• tess tess
    July 02, 2010 - 13:26

    it would be interesting to know if c(k)arl wells is an actual food critic,such as the type of martha stewart,julia childs,jacques pepin,...or was he at the right place at the right time,when someone said here's a free credit card,use it,and let us know who makes the best gravy...

  • Diva Hazel
    July 02, 2010 - 13:22

    I must truly say that food critic Karl Wells has an educated palate.A fair judge who encompasses globally the wholesome way of preparing ,presenting,and savouring food.I was interested to know if Karl had tried chicken feet done in ginger and wine sauce , balut , natural goat cheese wrapped in banana leaves and other ethnic adventurous foods of the world?Bon appetit and mabuhay,Karl!!!

  • Taxpayer ll
    July 02, 2010 - 13:17

    I think the Cellar has amazing food and great service, the roasted tenderloin of beef in peppercorn reduced wine sauce is absolutely delicious.

  • James
    July 02, 2010 - 13:12

    Why do we continue to use the word ethnic as a catch-all to describe anything that is not North American or European? Perhaps international would feel less in to the them/us paradigm.

  • Andrew
    July 02, 2010 - 13:10

    India Gate is good, but I'd hardly call it 'authentic'. The menu lists three levels of spicyness mild , medium and hot ... by that they mean sweet , mild and medium . They have no truly spicy south indian dishes. Since the North American taste seems to love Punjabi food, all Indian food imitates that taste. It's not bad, just that it gets boring when taste gets standardized.

  • m
    July 01, 2010 - 20:21

    Karl Wells bases his critics on food he likes..not the actually food itself and the preparation...i have observed and noticed that if it not appeasing to his palate then its not fit...I think he needs to go to schol to find out that everyone has different tastes and likes and expectations and he should not be the soul judge and jury.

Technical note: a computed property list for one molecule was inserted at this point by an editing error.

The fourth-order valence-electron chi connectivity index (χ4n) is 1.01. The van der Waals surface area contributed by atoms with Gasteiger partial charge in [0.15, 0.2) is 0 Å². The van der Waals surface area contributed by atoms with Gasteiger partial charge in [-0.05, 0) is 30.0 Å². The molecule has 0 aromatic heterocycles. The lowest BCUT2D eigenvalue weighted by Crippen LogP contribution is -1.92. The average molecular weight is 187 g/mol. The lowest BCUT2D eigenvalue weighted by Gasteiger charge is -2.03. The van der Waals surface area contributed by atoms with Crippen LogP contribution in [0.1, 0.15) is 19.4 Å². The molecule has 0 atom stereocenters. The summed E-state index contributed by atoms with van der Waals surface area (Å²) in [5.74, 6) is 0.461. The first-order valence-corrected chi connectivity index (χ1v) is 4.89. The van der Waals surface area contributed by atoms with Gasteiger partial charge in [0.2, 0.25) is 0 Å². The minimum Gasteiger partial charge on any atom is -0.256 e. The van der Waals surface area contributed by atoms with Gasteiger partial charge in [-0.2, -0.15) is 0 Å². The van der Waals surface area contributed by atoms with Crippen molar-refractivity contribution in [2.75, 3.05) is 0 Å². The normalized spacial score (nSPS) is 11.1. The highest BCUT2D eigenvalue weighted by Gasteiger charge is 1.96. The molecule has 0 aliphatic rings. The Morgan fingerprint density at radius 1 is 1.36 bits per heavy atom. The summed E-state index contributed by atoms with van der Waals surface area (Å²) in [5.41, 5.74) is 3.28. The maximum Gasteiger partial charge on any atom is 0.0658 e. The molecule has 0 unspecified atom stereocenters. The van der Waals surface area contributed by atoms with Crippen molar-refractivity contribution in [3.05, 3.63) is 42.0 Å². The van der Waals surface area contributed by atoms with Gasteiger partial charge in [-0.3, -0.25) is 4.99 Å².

• tess tess
    July 01, 2010 - 20:13

    it would be interesting to know if c(k)arl wells is an actual food critic,such as the type of martha stewart,julia childs,jacques pepin,...or was he at the right place at the right time,when someone said here's a free credit card,use it,and let us know who makes the best gravy...

  • Diva Hazel
    July 01, 2010 - 20:06

    I must truly say that food critic Karl Wells has an educated palate.A fair judge who encompasses globally the wholesome way of preparing ,presenting,and savouring food.I was interested to know if Karl had tried chicken feet done in ginger and wine sauce , balut , natural goat cheese wrapped in banana leaves and other ethnic adventurous foods of the world?Bon appetit and mabuhay,Karl!!!

  • Taxpayer ll
    July 01, 2010 - 19:57

    I think the Cellar has amazing food and great service, the roasted tenderloin of beef in peppercorn reduced wine sauce is absolutely delicious.

  • James
    July 01, 2010 - 19:49

    Why do we continue to use the word ethnic as a catch-all to describe anything that is not North American or European? Perhaps international would feel less in to the them/us paradigm.

  • Andrew
    July 01, 2010 - 19:46

    India Gate is good, but I'd hardly call it 'authentic'. The menu lists three levels of spicyness mild , medium and hot ... by that they mean sweet , mild and medium . They have no truly spicy south indian dishes. Since the North American taste seems to love Punjabi food, all Indian food imitates that taste. It's not bad, just that it gets boring when taste gets standardized.